The Delhi Bench of the Income-tax Appellate Tribunal held that foreign related parties, that are the “least complex” entities in the transaction, must be selected as tested parties for the purpose of determining arm’s length nature of international transactions. While doing so, the tribunal gave due consideration to a prior advance pricing agreement (APA) reached between the taxpayer and the Central Board of Direct Taxes under which the facts were similar to the year under consideration.
The case is: Ranbaxy Laboratories Ltd. v. ACIT (ITA No. 196/Del/2013)
The taxpayer manufactures and sells active pharmaceutical ingredients such as bulk drugs and formulations. The overseas related parties (associated enterprises) act as distributors and secondary manufacturers for the taxpayer’s products.
During the Assessment Year 2008-09, the taxpayer entered into transactions with the related parties—i.e., sales of active pharmaceutical ingredients and drug formulations. The taxpayer benchmarked these international transactions by considering the foreign related parties as “tested parties” using the transactional net margin method (TNMM) as the most appropriate method. The taxpayer selected regional comparables for benchmarking the margins earned by the foreign related parties.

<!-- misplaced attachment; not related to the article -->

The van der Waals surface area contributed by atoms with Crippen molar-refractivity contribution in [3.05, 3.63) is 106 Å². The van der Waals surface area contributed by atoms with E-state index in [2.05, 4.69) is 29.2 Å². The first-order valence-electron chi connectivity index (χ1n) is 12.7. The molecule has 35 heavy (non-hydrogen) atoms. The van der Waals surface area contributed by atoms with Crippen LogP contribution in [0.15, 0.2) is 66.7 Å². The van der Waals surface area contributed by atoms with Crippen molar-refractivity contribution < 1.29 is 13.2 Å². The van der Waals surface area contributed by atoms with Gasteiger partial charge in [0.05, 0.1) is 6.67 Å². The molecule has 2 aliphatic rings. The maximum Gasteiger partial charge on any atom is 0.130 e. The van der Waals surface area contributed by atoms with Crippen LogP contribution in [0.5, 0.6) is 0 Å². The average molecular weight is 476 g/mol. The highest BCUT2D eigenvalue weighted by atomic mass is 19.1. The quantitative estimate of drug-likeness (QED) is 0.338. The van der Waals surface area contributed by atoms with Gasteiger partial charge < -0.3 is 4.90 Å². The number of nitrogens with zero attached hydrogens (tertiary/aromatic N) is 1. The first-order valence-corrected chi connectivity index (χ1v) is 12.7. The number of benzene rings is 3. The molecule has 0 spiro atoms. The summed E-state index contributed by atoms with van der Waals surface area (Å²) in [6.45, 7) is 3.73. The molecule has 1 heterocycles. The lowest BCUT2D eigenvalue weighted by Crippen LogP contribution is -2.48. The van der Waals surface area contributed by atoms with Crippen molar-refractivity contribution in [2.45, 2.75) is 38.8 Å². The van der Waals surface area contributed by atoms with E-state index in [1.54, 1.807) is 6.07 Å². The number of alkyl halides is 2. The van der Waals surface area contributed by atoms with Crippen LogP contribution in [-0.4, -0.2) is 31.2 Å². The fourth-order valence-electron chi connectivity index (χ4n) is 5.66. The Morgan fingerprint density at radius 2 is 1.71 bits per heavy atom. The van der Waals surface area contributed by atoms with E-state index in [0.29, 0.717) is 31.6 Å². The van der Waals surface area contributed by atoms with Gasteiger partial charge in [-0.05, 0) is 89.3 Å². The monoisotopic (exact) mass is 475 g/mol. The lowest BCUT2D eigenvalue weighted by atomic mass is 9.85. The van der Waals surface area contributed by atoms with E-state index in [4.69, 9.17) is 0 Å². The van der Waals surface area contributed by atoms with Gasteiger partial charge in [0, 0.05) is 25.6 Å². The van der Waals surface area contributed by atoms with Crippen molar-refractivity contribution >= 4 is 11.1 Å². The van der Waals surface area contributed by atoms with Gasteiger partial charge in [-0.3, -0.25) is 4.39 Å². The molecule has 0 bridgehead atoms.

The Transfer Pricing Officer rejected the taxpayer’s selection of the foreign related parties as the tested parties, and instead tested the company-wide margins of the taxpayer to determine the arm’s length price of the international transactions. This was upheld by the Dispute Resolution Panel.
The tribunal found that an earlier APA concluded for an earlier year, while not binding for the year under consideration, nevertheless had “persuasive value” because there had been no change to the taxpayer’s function, asset, and risk analysis.
Next, the tribunal noted that Indian transfer pricing regulations do not provide guidance on the concept of “tested party.” After considering various findings, the tribunal concluded that the foreign related parties are to be considered as “tested parties” and that due weight is to be given to the APA.
Read an April 2016 report [PDF 333 KB] prepared by the KPMG member firm in India: Overseas AEs selected as tested parties in light of the APA concluded for later year
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